As for the helter-skelter nature of the resurrection reports we have, I think any candid reader will agree that it is just the sort of evidence we might expect if events happened more or less as they have traditionally been thought to have happened. We have a good number of accounts, narrated by different persons, of different appearances in different places, complete with the loose ends that accompany all sincere eyewitness testimony. By far the simplest explanation for this is that the first Christians had complete conviction that Jesus, after His resurrection, had been seen so often and by so many persons that there was no real dispute about the central fact of the matter. The discrepancies in the accounts are no greater than—indeed, rather less striking than—those in the accounts of the death of Callisthenes, or Caesar, or Caracalla.
Dr. Robert M. Price also notes that a host of questions have been raised by theologians concerning the above passage in 1 Cor. [A long quotation from Price follows.]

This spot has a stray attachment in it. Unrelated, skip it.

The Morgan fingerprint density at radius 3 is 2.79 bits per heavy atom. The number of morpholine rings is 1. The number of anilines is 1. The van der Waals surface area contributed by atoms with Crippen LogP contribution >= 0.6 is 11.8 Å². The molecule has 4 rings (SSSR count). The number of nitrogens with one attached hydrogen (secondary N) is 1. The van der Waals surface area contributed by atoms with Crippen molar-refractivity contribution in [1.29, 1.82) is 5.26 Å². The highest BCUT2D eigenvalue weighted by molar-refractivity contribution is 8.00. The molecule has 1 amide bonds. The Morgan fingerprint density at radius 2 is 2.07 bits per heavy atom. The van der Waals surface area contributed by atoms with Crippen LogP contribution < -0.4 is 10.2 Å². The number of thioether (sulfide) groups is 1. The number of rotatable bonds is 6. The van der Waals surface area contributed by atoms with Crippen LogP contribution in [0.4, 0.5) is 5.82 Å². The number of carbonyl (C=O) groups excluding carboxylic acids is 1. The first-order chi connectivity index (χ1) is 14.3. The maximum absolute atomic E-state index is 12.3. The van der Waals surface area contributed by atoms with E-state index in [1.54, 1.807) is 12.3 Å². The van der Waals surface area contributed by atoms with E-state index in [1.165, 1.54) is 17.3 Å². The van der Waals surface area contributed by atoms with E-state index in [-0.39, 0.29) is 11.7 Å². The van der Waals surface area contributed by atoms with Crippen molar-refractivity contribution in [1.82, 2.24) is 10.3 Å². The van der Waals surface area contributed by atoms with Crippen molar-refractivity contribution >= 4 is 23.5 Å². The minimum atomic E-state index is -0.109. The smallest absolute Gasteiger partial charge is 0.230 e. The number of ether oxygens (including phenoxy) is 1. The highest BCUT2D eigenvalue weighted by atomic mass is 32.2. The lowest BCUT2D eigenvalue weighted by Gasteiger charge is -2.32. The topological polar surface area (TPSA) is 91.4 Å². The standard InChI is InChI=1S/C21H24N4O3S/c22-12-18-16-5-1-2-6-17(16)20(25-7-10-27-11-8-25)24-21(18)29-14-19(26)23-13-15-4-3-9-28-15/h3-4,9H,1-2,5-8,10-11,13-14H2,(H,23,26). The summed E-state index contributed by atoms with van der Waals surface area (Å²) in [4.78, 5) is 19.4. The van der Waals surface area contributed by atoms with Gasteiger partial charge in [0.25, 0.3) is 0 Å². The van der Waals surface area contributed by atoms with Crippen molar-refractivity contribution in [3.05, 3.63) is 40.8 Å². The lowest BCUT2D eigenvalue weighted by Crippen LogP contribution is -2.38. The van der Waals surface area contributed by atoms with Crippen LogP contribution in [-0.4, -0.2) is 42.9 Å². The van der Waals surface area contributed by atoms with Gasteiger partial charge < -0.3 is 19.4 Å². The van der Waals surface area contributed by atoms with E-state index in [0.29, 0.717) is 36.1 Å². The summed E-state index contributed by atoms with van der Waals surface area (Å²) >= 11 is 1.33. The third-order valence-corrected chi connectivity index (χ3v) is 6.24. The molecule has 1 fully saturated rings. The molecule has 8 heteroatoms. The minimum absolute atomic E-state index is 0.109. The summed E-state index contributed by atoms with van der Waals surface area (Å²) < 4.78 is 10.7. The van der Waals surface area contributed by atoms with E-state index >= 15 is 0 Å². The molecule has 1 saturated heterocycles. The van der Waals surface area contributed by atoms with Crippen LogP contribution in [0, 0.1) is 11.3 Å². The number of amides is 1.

It does seem reasonable to suppose that the creed was composed to give a list of prominent males in the early church who could give testimony to having seen the risen Lord. Price’s question about the absence of an explicit Gospel reference to the 500 is actually awkward for him, since he must then try to argue that it wasn’t present in the original text of 1 Corinthians 15. I am deeply unimpressed by such arguments from silence.
Another paragraph from Price follows; the only portion that could be construed as a gesture toward an argument is this:
“[I]f such an overwhelmingly potent proof of the resurrection had ever occurred it would have been widely repeated from the first.”
There are multiple problems here. If the creed in 1 Corinthians 15 was, as most scholars grant, circulated in the 30s, then it was widely repeated from the first, and we have it, in the very words in which it was repeated. Paul, in quoting the creed to the Corinthians, reminds them that this is what they received at the first—reminds them, that is, of their own catechesis. The suggestion that it wasn’t widely known unless it was mentioned twice is absurd; the assumption that it must post-date the Gospels is just another argument from silence and deserves no further notice.
Regarding that line in 1 Corinthians 15 and the description of Pentecost in Acts 2, Price writes: